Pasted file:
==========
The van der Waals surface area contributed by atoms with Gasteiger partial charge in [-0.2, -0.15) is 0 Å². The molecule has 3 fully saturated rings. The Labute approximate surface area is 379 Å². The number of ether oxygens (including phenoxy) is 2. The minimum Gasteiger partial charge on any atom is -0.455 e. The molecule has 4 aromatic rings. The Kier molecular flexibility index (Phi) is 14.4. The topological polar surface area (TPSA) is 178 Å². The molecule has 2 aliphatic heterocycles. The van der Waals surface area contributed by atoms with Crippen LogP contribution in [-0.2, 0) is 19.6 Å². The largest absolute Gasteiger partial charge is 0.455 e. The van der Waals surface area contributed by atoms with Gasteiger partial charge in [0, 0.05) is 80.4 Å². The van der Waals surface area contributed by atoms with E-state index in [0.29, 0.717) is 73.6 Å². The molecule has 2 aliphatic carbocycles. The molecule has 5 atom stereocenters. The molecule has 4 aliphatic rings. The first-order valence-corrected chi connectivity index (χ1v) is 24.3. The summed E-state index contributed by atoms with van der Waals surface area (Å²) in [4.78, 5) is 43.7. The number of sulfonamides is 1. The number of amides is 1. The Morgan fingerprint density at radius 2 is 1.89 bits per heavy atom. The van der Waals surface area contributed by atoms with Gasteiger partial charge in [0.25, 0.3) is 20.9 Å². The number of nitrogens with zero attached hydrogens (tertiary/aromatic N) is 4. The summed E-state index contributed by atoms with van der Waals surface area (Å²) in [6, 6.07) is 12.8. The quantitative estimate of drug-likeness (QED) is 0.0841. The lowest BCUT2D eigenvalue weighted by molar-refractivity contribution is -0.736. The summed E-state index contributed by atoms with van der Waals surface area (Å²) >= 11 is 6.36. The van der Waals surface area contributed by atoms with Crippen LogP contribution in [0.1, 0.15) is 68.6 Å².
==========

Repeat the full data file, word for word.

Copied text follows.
The van der Waals surface area contributed by atoms with Gasteiger partial charge in [-0.2, -0.15) is 0 Å². The molecule has 3 fully saturated rings. The Labute approximate surface area is 379 Å². The number of ether oxygens (including phenoxy) is 2. The minimum Gasteiger partial charge on any atom is -0.455 e. The molecule has 4 aromatic rings. The Kier molecular flexibility index (Phi) is 14.4. The topological polar surface area (TPSA) is 178 Å². The molecule has 2 aliphatic heterocycles. The van der Waals surface area contributed by atoms with Crippen LogP contribution in [-0.2, 0) is 19.6 Å². The largest absolute Gasteiger partial charge is 0.455 e. The van der Waals surface area contributed by atoms with Gasteiger partial charge in [0, 0.05) is 80.4 Å². The van der Waals surface area contributed by atoms with E-state index in [0.29, 0.717) is 73.6 Å². The molecule has 2 aliphatic carbocycles. The molecule has 5 atom stereocenters. The molecule has 4 aliphatic rings. The first-order valence-corrected chi connectivity index (χ1v) is 24.3. The summed E-state index contributed by atoms with van der Waals surface area (Å²) in [4.78, 5) is 43.7. The number of sulfonamides is 1. The number of amides is 1. The Morgan fingerprint density at radius 2 is 1.89 bits per heavy atom. The van der Waals surface area contributed by atoms with Gasteiger partial charge in [0.25, 0.3) is 20.9 Å². The number of nitrogens with zero attached hydrogens (tertiary/aromatic N) is 4. The summed E-state index contributed by atoms with van der Waals surface area (Å²) in [6, 6.07) is 12.8. The quantitative estimate of drug-likeness (QED) is 0.0841. The lowest BCUT2D eigenvalue weighted by molar-refractivity contribution is -0.736. The summed E-state index contributed by atoms with van der Waals surface area (Å²) >= 11 is 6.36. The van der Waals surface area contributed by atoms with Crippen LogP contribution in [0.1, 0.15) is 68.6 Å².